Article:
He is generally considered one of the most important ichthyologists of the 18th century. Some knowledge of Hebrew and rabbinical literature enabled him, however, to obtain a teacher"s position in the house of a Jewish surgeon in Hamburg. Here he learned German thoroughly and mastered some Latin, taking up also the study of anatomy.
Scientific enthusiasm being thus aroused, Bloch went to Berlin, where, with remarkable zeal, he devoted himself to the study of all branches of natural science and medicine, being supported by some relatives.
"After taking the degree of Doctor of Medicine at Frankfort-on-the-Oder in 1747, he settled in Berlin, where he established himself as a physician. He found means to collect there a valuable museum of objects from all the kingdoms of nature, as well as an extensive library.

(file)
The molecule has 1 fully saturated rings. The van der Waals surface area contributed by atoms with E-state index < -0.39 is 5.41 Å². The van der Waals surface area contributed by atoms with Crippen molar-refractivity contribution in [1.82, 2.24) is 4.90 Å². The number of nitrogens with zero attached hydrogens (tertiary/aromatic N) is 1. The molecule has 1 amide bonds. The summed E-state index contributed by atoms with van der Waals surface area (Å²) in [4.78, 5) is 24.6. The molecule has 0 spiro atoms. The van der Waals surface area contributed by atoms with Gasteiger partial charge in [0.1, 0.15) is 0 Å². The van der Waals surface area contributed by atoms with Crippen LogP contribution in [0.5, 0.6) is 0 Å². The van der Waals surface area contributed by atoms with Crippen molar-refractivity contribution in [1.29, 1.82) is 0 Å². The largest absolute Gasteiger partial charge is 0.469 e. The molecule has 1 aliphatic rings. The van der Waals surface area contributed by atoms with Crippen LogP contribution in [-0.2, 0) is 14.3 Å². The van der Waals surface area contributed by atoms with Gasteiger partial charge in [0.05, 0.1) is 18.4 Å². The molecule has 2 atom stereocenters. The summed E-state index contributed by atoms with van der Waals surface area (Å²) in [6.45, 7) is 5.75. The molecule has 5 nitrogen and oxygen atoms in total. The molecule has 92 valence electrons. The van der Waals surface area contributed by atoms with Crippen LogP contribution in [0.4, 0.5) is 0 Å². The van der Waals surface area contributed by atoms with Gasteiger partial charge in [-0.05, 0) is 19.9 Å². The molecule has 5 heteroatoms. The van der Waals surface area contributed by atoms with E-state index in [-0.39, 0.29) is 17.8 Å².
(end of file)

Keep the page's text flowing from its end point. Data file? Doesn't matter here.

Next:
His first work of importance was an essay on the different species of worms found in the bodies of other animals, which gained the prize offered by the Academy of Copenhagen. Many of his papers on different subjects of natural history, comparative anatomy, and physiology, were published in the collections of the various academies of Germany, Holland, and Russia, particularly in that of the Friendly Society of Naturalists at Berlin."
"In 1797 he paid a visit to Paris, in order to examine the large collections of such subjects of natural history as had been inaccessible to him on the shores of the Baltic Sea, and he returned to Berlin by way of Holland.
His health, which had hitherto been unimpaired, began to decline.
He went to Carlsbad for its recovery, but his constitution was exhausted." He died in Carlsbad on August 6, 1799.
German Academy of Sciences Leopoldina.